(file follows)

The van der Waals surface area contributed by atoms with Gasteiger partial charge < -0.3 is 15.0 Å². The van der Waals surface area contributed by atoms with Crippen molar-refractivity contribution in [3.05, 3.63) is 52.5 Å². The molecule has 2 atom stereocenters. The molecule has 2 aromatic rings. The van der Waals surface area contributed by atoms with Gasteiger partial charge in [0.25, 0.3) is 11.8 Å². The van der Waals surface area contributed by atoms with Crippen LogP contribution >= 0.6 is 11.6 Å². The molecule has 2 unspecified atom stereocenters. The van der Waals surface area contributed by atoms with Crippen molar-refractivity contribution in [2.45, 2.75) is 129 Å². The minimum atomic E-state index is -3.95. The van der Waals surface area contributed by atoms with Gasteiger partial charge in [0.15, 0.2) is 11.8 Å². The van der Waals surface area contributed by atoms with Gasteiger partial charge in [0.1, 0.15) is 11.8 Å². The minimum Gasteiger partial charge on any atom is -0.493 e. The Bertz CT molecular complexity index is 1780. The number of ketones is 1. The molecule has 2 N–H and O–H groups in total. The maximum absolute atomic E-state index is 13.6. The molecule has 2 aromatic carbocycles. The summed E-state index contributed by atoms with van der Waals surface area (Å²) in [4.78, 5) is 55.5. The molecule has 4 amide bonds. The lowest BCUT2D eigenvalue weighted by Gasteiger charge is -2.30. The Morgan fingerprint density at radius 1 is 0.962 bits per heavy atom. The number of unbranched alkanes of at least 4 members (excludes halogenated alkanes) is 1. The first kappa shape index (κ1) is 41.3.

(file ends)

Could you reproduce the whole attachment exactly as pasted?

The van der Waals surface area contributed by atoms with Gasteiger partial charge < -0.3 is 15.0 Å². The van der Waals surface area contributed by atoms with Crippen molar-refractivity contribution in [3.05, 3.63) is 52.5 Å². The molecule has 2 atom stereocenters. The molecule has 2 aromatic rings. The van der Waals surface area contributed by atoms with Gasteiger partial charge in [0.25, 0.3) is 11.8 Å². The van der Waals surface area contributed by atoms with Crippen LogP contribution >= 0.6 is 11.6 Å². The molecule has 2 unspecified atom stereocenters. The van der Waals surface area contributed by atoms with Crippen molar-refractivity contribution in [2.45, 2.75) is 129 Å². The minimum atomic E-state index is -3.95. The van der Waals surface area contributed by atoms with Gasteiger partial charge in [0.15, 0.2) is 11.8 Å². The van der Waals surface area contributed by atoms with Gasteiger partial charge in [0.1, 0.15) is 11.8 Å². The minimum Gasteiger partial charge on any atom is -0.493 e. The Bertz CT molecular complexity index is 1780. The number of ketones is 1. The molecule has 2 N–H and O–H groups in total. The maximum absolute atomic E-state index is 13.6. The molecule has 2 aromatic carbocycles. The summed E-state index contributed by atoms with van der Waals surface area (Å²) in [4.78, 5) is 55.5. The molecule has 4 amide bonds. The lowest BCUT2D eigenvalue weighted by Gasteiger charge is -2.30. The Morgan fingerprint density at radius 1 is 0.962 bits per heavy atom. The number of unbranched alkanes of at least 4 members (excludes halogenated alkanes) is 1. The first kappa shape index (κ1) is 41.3.